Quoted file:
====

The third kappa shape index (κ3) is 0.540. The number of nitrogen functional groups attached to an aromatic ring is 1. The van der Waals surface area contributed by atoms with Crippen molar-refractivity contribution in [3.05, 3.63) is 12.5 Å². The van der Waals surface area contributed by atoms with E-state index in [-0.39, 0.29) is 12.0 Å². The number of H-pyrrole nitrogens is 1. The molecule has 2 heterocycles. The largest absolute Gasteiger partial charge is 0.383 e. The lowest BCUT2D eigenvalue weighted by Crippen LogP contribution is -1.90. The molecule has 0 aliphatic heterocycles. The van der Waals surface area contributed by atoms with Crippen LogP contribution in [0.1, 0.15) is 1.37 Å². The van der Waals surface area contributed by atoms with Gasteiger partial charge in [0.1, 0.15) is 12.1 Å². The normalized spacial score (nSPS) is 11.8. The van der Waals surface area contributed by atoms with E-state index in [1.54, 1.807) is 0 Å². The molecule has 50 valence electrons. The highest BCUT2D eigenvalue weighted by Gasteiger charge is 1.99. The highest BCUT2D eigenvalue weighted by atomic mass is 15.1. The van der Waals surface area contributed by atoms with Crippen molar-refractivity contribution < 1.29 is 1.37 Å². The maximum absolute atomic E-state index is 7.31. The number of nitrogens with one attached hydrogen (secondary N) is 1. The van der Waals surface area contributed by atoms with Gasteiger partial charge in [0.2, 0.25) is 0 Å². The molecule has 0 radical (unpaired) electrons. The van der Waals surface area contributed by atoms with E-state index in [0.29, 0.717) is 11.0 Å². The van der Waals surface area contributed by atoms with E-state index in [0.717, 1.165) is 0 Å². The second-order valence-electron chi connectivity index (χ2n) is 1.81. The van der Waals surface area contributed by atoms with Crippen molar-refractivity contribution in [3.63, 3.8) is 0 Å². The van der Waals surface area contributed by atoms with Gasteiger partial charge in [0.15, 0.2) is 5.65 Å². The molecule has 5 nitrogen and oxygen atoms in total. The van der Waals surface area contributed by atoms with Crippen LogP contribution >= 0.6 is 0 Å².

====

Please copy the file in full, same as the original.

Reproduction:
The third kappa shape index (κ3) is 0.540. The number of nitrogen functional groups attached to an aromatic ring is 1. The van der Waals surface area contributed by atoms with Crippen molar-refractivity contribution in [3.05, 3.63) is 12.5 Å². The van der Waals surface area contributed by atoms with E-state index in [-0.39, 0.29) is 12.0 Å². The number of H-pyrrole nitrogens is 1. The molecule has 2 heterocycles. The largest absolute Gasteiger partial charge is 0.383 e. The lowest BCUT2D eigenvalue weighted by Crippen LogP contribution is -1.90. The molecule has 0 aliphatic heterocycles. The van der Waals surface area contributed by atoms with Crippen LogP contribution in [0.1, 0.15) is 1.37 Å². The van der Waals surface area contributed by atoms with Gasteiger partial charge in [0.1, 0.15) is 12.1 Å². The normalized spacial score (nSPS) is 11.8. The van der Waals surface area contributed by atoms with E-state index in [1.54, 1.807) is 0 Å². The molecule has 50 valence electrons. The highest BCUT2D eigenvalue weighted by Gasteiger charge is 1.99. The highest BCUT2D eigenvalue weighted by atomic mass is 15.1. The van der Waals surface area contributed by atoms with Crippen molar-refractivity contribution < 1.29 is 1.37 Å². The maximum absolute atomic E-state index is 7.31. The number of nitrogens with one attached hydrogen (secondary N) is 1. The van der Waals surface area contributed by atoms with Gasteiger partial charge in [0.2, 0.25) is 0 Å². The molecule has 0 radical (unpaired) electrons. The van der Waals surface area contributed by atoms with E-state index in [0.29, 0.717) is 11.0 Å². The van der Waals surface area contributed by atoms with E-state index in [0.717, 1.165) is 0 Å². The second-order valence-electron chi connectivity index (χ2n) is 1.81. The van der Waals surface area contributed by atoms with Crippen molar-refractivity contribution in [3.63, 3.8) is 0 Å². The van der Waals surface area contributed by atoms with Gasteiger partial charge in [0.15, 0.2) is 5.65 Å². The molecule has 5 nitrogen and oxygen atoms in total. The van der Waals surface area contributed by atoms with Crippen LogP contribution >= 0.6 is 0 Å².